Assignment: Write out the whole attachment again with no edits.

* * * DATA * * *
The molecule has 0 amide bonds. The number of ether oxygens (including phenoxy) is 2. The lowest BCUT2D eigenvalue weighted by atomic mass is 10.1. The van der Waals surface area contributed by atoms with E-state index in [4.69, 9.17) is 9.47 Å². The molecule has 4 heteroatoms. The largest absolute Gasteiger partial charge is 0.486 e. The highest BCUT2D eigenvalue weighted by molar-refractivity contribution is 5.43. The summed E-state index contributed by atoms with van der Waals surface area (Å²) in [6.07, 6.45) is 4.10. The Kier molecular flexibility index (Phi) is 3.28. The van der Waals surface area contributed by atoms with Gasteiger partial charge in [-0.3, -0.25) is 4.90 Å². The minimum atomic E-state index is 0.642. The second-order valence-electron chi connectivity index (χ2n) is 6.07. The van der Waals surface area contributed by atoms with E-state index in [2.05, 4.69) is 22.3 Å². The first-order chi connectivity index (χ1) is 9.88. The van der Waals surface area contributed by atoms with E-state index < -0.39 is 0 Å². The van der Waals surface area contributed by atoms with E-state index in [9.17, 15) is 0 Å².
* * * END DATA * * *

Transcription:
The molecule has 0 amide bonds. The number of ether oxygens (including phenoxy) is 2. The lowest BCUT2D eigenvalue weighted by atomic mass is 10.1. The van der Waals surface area contributed by atoms with E-state index in [4.69, 9.17) is 9.47 Å². The molecule has 4 heteroatoms. The largest absolute Gasteiger partial charge is 0.486 e. The highest BCUT2D eigenvalue weighted by molar-refractivity contribution is 5.43. The summed E-state index contributed by atoms with van der Waals surface area (Å²) in [6.07, 6.45) is 4.10. The Kier molecular flexibility index (Phi) is 3.28. The van der Waals surface area contributed by atoms with Gasteiger partial charge in [-0.3, -0.25) is 4.90 Å². The minimum atomic E-state index is 0.642. The second-order valence-electron chi connectivity index (χ2n) is 6.07. The van der Waals surface area contributed by atoms with E-state index in [2.05, 4.69) is 22.3 Å². The first-order chi connectivity index (χ1) is 9.88. The van der Waals surface area contributed by atoms with E-state index < -0.39 is 0 Å². The van der Waals surface area contributed by atoms with E-state index in [9.17, 15) is 0 Å².